“We need to help students and parents cherish and preserve the ethnic and cultural diversity that nourishes and strengthens this community – and this nation.”
– Cesar Chavez
by Julia Macias, senior at Grover Cleveland Charter High School Humanities Magnet
President, Superintendent’s Student Advisory Council
Cultural diversity is a vital aspect of American society that deserves to be celebrated proudly, especially within the classroom. L.A. Unified sits at the confluence of cultures, languages, ethnicities and race.
However, diversity has become a bad word for many because of the rise of political tensions. As a result, some students are not given the “justice for all” they deserve because of their immigration status.
I remember the day following the presidential election, entering a class that had at least four students who were immigrants from Central America and the resulting drastic transformation they had undergone in a matter of hours. Usually lighthearted and jovial spirits, these students had become quiet, unresponsive and purely terrified. The wide smiles that were normally present on their faces were gone, and they worriedly asked the teacher – a Spanish teacher – if everything was going to be okay.
It was in that moment I realized I had such privilege in having been born here, even though I am a woman of color who faces her own kinds of discrimination. I realized I had no need to fear coming home to an empty house because my parents had been deported, Immigration and Customs Enforcement knocking on my door or being denied equal opportunities because I was born in another country.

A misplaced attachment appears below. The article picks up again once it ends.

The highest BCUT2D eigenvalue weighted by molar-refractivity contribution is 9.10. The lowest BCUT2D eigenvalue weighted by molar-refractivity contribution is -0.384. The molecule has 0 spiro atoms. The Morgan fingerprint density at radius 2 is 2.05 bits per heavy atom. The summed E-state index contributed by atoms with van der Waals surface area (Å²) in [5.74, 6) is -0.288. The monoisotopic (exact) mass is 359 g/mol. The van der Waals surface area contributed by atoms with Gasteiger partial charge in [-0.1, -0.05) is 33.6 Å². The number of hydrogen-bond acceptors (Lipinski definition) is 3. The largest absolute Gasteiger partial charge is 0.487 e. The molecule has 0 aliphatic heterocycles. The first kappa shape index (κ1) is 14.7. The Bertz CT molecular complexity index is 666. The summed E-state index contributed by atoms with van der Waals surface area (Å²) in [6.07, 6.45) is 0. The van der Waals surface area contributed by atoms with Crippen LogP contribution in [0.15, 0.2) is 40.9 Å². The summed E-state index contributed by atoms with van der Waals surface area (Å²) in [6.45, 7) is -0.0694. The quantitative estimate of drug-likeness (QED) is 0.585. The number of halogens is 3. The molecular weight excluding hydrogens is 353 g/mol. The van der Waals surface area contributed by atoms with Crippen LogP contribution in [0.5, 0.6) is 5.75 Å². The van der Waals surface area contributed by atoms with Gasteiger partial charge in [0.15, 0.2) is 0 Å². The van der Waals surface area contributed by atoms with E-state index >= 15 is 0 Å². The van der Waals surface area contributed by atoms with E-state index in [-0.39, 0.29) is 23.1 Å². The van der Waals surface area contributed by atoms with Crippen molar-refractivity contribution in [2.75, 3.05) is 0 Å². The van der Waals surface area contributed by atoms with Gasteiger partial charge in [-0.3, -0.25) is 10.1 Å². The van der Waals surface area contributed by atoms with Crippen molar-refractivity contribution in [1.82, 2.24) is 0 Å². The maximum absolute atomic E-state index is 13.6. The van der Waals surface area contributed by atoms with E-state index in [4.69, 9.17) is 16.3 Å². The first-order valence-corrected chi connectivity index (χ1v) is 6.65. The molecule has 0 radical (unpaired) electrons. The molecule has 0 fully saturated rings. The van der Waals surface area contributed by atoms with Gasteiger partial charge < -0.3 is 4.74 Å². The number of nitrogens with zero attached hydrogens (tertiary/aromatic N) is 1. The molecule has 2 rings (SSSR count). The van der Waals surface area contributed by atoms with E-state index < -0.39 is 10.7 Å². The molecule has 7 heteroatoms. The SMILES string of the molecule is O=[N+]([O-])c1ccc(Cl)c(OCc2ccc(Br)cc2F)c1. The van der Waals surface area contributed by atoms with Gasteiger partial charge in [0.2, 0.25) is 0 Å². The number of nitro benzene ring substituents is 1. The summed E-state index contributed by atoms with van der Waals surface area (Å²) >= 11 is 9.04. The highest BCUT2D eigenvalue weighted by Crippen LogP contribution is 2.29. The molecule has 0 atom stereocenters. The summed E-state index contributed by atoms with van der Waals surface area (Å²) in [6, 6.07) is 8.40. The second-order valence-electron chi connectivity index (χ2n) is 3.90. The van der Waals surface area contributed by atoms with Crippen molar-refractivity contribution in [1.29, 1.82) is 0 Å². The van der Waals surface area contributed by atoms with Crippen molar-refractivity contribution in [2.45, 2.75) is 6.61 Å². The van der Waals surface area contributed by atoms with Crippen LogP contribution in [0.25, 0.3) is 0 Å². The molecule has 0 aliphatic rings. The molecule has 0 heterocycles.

While I am second-generation, I can relate to first-generation immigrants. Though removed from such frightening experiences, I am passionate about speaking up for my fellow classmates who contribute so much at school but cannot count on a secure future in this country.
The diversity of these students encourages the growth of other groups of students for a variety of reasons. Having students from different cultural backgrounds allows for more variation in opinion. It also provides fresh perspectives to a dilemma that perhaps would not have been considered without students who had shared these experiences.
From an emotional perspective, interaction with people that are different culturally allows for more understanding rather than the detachment that can lead to stereotypes or other misconceptions. Further, such diversity in the classroom prepares students for the outside world, where diversity is seen as a strong value as people move across the globe, and there is more representation within fields of practice that have been historically exclusive.
This need for diversity is why programs like “We Are One” and movements concerning the Dream Act are so important to students and their opportunities in life. They help atone for the discriminatory inequalities society fails to resolve while actively empowering students and families within the school community.
Ultimately, it is easy to imagine L.A. Unified as a “family” that supports and provides a safe space for students to grow intellectually and emotionally while preparing for the future. However, when the “family” is threatened with the possible loss of members, this District has shown it will support and empower such students.
In the immortal words that started a movement some years ago: ¡Sí, se puede!